Tag Archives: godwin’s law

Twitter and Taboos: The Land Where Logic and Objective Discussion Dare Not Tread

I’m sure many of you by now might have heard about the most recent flare-up, a twitter controversy no less, regarding comments made by the ever-controversial Richard Dawkins – comments which, depending on who you ask either a) suggested violent rape or abuse is worse than “milder” versions, or that b) making such an distinction (for example) does not automatically mean that the comment is tacitly endorsing the “less bad” of the two. I’m of the opinion that this was more an example of an unfortunate misunderstanding of the point Dawkins was trying to make rather than him trying to make any particularly controversial statement about either rape or child abuse, but I certainly think that this debate has raised the serious issue of whether certain subjects should be so taboo that they should not be objectively analysed or discussed. Continue reading Twitter and Taboos: The Land Where Logic and Objective Discussion Dare Not Tread

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SKINHEAD: The Evolution of a Subculture and Society’s View Thereof

Well, June was a quiet month here at The Undisciplined, what with work and me running away from responsibilities for a while to spend some time in Malta. But I’m back now and working on the second installment about Catholicism, Conservatism and Irish Law. Until then, I thought I might fall back to my tactic of posting old essays I wrote from my earlier college days. This one is one of my favourites. The topic of the skinhead subculture and how it can mean very different things to different people was one I found particularly interesting, and thankfully this odd sentiment was shared by my excellent lecturer in Criminology, Ivana Bacik, the Barrister, Senator and Reid Professor of Criminal Law, Criminology and Penology at Trinity College Dublin. You can follow her and her ceaseless work in areas close to her heart such as human rights, equality and in particular the protection of children at her website www.ivanabacik.com or on Twitter @ivanabacik. Anyway, the following is a somewhat updated version of the original paper I wrote sometime around 2008, and it doesn’t seem to have aged all that badly: Continue reading SKINHEAD: The Evolution of a Subculture and Society’s View Thereof

Bioethics and Bad Reasoning: The Slippery Slope of Using Slippery Slope Arguments

Slippery Slopes and Euthanasia

A ‘slippery slope argument’ (SSA) is a particular style of argument which particularly raises my ire (a phrase I’ve always wanted an excuse to employ) as they are so often raised against points I am trying to make, but also worries me in the frequency and potency of its use. These arguments are used to disrupt or even halt debate on some particularly controversial and important themes, and – tragically – are often simply accepted at face value, as they seem powerful at first glance, but perhaps do not stand up to logical scrutiny. In its most basic form, the Slippery Slope Argument suggests that if we allow position A to come about then it is highly likely, even certain, that, through some direct or indirect connection, position Z will eventually also come about.[1] However, the validity of many of these arguments is questionable at best; David Enoch goes as far as to point out that they are often referred to as ‘slippery slope fallacies’.[2] Nonetheless, these types of argument have been used in the legal, philosophical and political spheres for many years and in debates ranging from conspiracy theories about a One World Government[3] to the question of stricter firearms control in the US[4] to discussion about abortion law reform.[5] A key aspect of SSAs is that position A is often regarded as not inherently wrong, or at least not nearly as wrong as Z, and yet it is argued that A should not be allowed happen because it may lead to Z – the primary reason for prohibiting A itself in fact has very little to do with the characteristics of A alone. Continue reading Bioethics and Bad Reasoning: The Slippery Slope of Using Slippery Slope Arguments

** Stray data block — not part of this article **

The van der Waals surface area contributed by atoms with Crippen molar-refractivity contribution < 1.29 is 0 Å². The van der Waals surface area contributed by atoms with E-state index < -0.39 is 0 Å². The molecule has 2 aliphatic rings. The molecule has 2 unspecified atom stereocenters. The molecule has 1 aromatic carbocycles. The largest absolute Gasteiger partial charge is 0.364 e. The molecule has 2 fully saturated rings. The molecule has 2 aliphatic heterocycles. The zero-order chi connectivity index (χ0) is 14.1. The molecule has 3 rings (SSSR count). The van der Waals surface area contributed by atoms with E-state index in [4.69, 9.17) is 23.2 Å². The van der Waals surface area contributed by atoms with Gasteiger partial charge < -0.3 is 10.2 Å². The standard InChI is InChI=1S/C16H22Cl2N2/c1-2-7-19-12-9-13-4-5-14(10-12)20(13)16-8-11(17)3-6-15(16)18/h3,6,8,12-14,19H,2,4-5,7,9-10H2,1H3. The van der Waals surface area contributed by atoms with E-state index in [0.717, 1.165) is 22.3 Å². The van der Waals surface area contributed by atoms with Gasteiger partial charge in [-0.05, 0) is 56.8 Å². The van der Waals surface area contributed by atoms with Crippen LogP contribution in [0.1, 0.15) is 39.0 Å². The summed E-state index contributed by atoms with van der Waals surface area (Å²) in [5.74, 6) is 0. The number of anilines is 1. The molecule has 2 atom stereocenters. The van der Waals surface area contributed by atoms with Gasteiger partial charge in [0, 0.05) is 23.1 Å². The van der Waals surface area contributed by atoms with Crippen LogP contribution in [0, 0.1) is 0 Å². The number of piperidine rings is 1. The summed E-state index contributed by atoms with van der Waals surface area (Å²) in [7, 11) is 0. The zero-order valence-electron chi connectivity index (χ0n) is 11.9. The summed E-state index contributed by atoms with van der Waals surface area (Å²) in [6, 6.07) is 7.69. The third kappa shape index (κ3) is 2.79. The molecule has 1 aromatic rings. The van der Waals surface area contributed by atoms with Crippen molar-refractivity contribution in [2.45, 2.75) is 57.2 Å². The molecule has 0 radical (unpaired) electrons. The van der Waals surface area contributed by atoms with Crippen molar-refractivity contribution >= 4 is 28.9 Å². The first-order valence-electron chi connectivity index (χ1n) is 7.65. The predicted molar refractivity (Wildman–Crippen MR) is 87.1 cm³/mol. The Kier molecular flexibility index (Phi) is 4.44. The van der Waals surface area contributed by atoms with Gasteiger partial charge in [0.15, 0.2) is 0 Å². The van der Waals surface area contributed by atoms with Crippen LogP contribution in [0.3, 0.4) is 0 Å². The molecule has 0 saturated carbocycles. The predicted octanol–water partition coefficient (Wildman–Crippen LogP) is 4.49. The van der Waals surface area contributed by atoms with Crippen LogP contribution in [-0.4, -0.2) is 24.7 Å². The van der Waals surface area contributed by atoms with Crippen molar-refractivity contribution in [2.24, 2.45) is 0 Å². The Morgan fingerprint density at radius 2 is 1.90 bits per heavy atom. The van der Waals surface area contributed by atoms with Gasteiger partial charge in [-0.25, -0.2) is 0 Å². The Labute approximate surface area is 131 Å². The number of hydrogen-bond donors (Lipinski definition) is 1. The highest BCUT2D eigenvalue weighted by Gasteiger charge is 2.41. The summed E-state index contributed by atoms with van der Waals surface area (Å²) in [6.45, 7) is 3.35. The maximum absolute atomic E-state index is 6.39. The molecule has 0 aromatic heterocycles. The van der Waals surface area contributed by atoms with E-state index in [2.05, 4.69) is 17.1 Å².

Godwin’s Law Alive and Well

This is an old rant of mine I posted to Facebook back in March 2013, during my time in Edinburgh. Being not-totally-averse-to-a-bit-of-controversial-argument and with my connections to Germany and interest in history, I often find myself trying to explain the finer points (admittedly both to myself as well as others) of the difference between being a Nazi sympathiser and arguing that not everything Germany did between 1939 and 1945 was inherently, unavoidably evil. The following is a result of my exasperation at for the 72,500th time in my life seeing “the Nazis did that” used as an argument, this time, disappointingly, in an academic setting;

Continue reading Godwin’s Law Alive and Well